These are the money paragraphs from NCR:
A forthcoming Vatican document on homosexuals in seminaries will not demand an absolute ban, a senior Vatican official told NCR Oct. 7, but will insist that seminary officials exercise "prudential judgment" that gay candidates should not be admitted in three cases.
Those three cases are:
• If candidates have not demonstrated a capacity to live celibate lives for at least three years;
• If they are part of a "gay culture," for example, attending gay pride rallies (a point, the official said, which applies both to professors at seminaries as well as students);
• If their homosexual orientation is sufficiently "strong, permanent and univocal" as to make an all-male environment a risk.
In addition, the article goes on, whether these criteria are met in a given case will be decided "in the context of individual spiritual direction." The specificity of detail -- the three-year period, the Gay Pride parade example, the three adjectives each referring to something different (degree, length, and mix) -- makes me think the document is completed and, at a minimum, that reporter John Allen's source (and possibly Allen himself, though he'd be bound not to say that) has actually seen it and was able to quote from it.
This is a relief, I must say. It is consistent with both the need to act against homosexual cliques and uphold the overall Church teaching on homosexuality. Appearances aside, I actually don't object to the notion that, especially in this time and place with the dangers of a widespread "out" homosexual culture, men with homosexual attractions have to be put on a shorter leash during formation. Men with SSA have a steep mountain to climb -- and none of us are under any illusions about the constant banana peels the broader culture strews around us -- and so we tend to fall hard. That's a legitimate concern. Also homosexuality itself can underlie a legitimate cause for exclusion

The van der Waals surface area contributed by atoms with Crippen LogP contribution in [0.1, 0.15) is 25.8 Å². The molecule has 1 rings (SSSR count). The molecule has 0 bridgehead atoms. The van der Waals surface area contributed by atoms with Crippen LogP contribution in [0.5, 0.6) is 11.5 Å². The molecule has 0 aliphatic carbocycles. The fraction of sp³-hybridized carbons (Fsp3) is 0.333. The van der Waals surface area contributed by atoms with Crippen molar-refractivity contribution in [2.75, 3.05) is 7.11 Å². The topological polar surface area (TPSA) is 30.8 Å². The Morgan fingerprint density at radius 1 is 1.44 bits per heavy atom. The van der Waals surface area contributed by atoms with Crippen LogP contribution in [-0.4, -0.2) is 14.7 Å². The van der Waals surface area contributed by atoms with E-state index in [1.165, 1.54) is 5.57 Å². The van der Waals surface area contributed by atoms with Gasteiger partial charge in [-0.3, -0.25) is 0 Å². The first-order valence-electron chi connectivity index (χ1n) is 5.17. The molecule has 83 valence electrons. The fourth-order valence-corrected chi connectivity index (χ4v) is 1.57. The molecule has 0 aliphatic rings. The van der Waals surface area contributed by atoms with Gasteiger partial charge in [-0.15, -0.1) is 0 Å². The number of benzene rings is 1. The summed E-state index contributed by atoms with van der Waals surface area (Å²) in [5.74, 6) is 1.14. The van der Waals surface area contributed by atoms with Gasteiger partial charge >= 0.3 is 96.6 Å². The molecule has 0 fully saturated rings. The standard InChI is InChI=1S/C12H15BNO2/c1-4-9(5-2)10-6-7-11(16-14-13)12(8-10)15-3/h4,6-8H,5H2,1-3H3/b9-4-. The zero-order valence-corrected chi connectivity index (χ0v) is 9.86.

What this rule would do, and this may turn out a good or bad thing depending, is put the ball in the hands of the bishops and seminary officials, to make sound judgments. Which is what they should have been doing all along. Now there's a specific instruction with criteria that can't be ignored. Oh, those determined to ignore it, either from ideological wilfullness or personal blackmailability, may in fact do so (the Church really isn't the top-down tyranny most of its haters and a few of its more rabid supporters believe it is). And I take second place to nobody in my distrust of the judgment of, say, Cardinal Mahony. But in such cases there really is a much more fundamental problem, one that no rule from Rome, whatever its content, could affect. Ultimately, there really is no substitute for holiness in the trenches.